The New York Times doesn’t get it. They just don’t understand the tea party movement or why it’s popular.
They don't get what I term VETO — vote everyone of them out.
Last week the tea party movement added yet another scalp to their trophy case when Republican U.S. Sen. Bob Bennett of Utah became the first sitting senator to be denied re-nomination in 70 years.
Add in 15-term Democratic Congressman Alan Mollohan of West Virginia for good measure — yet another D.C. establishment defeat.
Yesterday was another edition of VETO — a bloodbath for establishment politicians. And once again the Times doesn't get it.
Days ago, I predicted that at least two of the three establishment U.S. Senate candidates would be defeated with a good shot at all three.
Rand Paul won over the hand-picked GOP establishment candidate for U.S. Senate in Kentucky. Who would have believed it a year ago? Paul is a doctor with tea party views and no political background.
His victory is the first true tea party victory in the U.S. Senate. (Scott Brown after all was a mirage from day one . . . a traditional moderate Republican who got tea party support, but doesn't truly understand the tea party.)
Pennsylvania Sen. Arlen Specter's loss is grave for President Obama. Obama refused to campaign with him in the final days of his U.S. Senate campaign in Pennsylvania. So did his good buddy Vice President Joe Biden, who orchestrated Specter's switch from GOP to Democrat.
Biden actually spoke in Pennsylvania, but avoided Specter like the plague. So much for the bonds of friendship in politics. Friendship is as deep as your latest poll numbers.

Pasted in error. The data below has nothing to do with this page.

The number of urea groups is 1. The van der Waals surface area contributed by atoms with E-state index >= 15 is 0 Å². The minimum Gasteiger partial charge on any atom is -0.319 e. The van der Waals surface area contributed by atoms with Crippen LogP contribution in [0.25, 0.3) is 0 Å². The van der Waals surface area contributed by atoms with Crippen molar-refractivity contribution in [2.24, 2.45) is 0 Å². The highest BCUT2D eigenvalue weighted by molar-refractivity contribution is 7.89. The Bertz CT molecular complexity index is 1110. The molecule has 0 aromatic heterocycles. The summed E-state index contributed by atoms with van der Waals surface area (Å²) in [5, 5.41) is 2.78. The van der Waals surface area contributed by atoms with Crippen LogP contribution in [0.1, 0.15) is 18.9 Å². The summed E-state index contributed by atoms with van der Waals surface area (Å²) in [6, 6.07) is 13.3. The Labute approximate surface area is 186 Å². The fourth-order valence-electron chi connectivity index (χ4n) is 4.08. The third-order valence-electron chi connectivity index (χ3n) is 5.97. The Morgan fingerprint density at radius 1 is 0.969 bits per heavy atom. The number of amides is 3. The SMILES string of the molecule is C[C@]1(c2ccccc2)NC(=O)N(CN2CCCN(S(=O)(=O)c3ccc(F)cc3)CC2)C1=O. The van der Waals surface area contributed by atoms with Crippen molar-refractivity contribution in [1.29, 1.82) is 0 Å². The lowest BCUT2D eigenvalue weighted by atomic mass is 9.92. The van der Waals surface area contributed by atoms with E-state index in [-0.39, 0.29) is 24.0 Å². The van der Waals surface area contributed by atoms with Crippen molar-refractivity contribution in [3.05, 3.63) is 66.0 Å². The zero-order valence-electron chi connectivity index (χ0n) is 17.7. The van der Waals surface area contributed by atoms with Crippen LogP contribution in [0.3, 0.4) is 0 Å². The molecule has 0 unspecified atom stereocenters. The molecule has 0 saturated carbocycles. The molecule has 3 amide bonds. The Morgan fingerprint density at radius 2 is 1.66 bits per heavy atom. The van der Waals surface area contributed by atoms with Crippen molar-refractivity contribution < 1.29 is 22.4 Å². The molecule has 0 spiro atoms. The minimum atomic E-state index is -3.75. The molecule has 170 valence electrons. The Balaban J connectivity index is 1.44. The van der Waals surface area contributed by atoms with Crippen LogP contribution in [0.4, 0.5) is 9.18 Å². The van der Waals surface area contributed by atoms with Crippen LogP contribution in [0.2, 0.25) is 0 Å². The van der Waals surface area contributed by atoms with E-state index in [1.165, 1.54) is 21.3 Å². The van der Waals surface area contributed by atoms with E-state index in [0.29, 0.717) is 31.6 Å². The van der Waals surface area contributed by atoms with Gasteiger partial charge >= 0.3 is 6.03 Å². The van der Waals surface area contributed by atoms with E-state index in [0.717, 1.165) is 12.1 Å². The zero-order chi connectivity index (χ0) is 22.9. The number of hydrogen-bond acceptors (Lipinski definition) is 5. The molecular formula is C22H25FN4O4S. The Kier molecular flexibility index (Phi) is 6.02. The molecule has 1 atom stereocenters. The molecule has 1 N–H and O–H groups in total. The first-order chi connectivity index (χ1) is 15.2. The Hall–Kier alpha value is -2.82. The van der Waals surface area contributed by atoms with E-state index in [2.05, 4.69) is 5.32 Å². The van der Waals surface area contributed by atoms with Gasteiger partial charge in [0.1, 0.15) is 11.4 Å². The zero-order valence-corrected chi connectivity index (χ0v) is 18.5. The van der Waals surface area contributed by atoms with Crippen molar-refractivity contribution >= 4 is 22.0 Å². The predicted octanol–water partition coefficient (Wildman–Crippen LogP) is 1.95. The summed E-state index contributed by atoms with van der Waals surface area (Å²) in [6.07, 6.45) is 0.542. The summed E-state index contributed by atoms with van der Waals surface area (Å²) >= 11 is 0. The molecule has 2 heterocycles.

But the more telling incident of the day was the comment made by Democratic Gov. Ed Rendell. When asked about Obama not campaigning for Specter, the loyal Democratic attack dog Rendell actually said out loud that the president campaigning in Pennsylvania for Specter would have been a mixed bag anyway because of Obama’s unpopularity among blue collar Democrats. Wow.
Who would have believed that comment only 16 months ago when Obama was being inaugurated as the most popular president since JFK?
In 16 months Obama has turned from hero to toxic waste. Talk about irony. The tea party movement is now seen as a savior by mainstream voters, while Obama is being avoided like the plague by his own candidates. Obama is the new Bush.
Perhaps there is yet hope for America. People get it. Rand Paul’s victory and Specter’s defeat make the score 2-0 against the establishment. Add in Bennett and Mollohan. 4-0. Add in governor races in New Jersey and Virginia last fall. 6-0. Or if you’re scoring for Obama, 0-6. That leaves Blanche Lincoln in Arkansas.
If she is forced into a June runoff in today’s primary, that is the equivalent of a political earthquake. But no matter — Lincoln is merely fighting it out for the right to be pummeled by the GOP Senate candidate in November.
The tea parties have become important in the political process. The rebels and peasants with the pitchforks are in charge. Obama is reviled. And The New York Times is clueless, powerless, and irrelevant. What a difference 16 months makes in politics.
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